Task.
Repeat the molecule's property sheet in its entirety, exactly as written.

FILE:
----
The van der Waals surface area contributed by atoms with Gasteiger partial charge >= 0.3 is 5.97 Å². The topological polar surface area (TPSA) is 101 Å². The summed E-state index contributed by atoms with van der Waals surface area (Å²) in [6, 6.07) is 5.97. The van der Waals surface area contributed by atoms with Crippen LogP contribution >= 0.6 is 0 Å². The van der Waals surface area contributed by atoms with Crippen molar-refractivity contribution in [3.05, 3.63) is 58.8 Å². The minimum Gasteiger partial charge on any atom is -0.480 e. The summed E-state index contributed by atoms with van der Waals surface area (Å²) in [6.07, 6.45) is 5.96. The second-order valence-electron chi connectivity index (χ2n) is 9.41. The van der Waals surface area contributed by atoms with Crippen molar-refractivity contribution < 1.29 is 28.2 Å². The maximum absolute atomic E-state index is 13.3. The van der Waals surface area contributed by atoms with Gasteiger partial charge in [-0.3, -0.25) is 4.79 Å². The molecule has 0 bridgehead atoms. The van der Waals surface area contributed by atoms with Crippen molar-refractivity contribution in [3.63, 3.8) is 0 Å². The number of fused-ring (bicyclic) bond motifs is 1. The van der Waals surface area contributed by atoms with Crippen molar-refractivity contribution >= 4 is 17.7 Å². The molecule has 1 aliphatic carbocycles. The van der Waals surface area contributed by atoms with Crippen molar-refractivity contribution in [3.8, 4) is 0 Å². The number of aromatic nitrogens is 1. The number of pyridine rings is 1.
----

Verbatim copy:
The van der Waals surface area contributed by atoms with Gasteiger partial charge >= 0.3 is 5.97 Å². The topological polar surface area (TPSA) is 101 Å². The summed E-state index contributed by atoms with van der Waals surface area (Å²) in [6, 6.07) is 5.97. The van der Waals surface area contributed by atoms with Crippen LogP contribution >= 0.6 is 0 Å². The van der Waals surface area contributed by atoms with Crippen molar-refractivity contribution in [3.05, 3.63) is 58.8 Å². The minimum Gasteiger partial charge on any atom is -0.480 e. The summed E-state index contributed by atoms with van der Waals surface area (Å²) in [6.07, 6.45) is 5.96. The second-order valence-electron chi connectivity index (χ2n) is 9.41. The van der Waals surface area contributed by atoms with Crippen molar-refractivity contribution < 1.29 is 28.2 Å². The maximum absolute atomic E-state index is 13.3. The van der Waals surface area contributed by atoms with Gasteiger partial charge in [-0.3, -0.25) is 4.79 Å². The molecule has 0 bridgehead atoms. The van der Waals surface area contributed by atoms with Crippen molar-refractivity contribution in [3.63, 3.8) is 0 Å². The number of fused-ring (bicyclic) bond motifs is 1. The van der Waals surface area contributed by atoms with Crippen molar-refractivity contribution >= 4 is 17.7 Å². The molecule has 1 aliphatic carbocycles. The van der Waals surface area contributed by atoms with Crippen molar-refractivity contribution in [3.8, 4) is 0 Å². The number of aromatic nitrogens is 1. The number of pyridine rings is 1.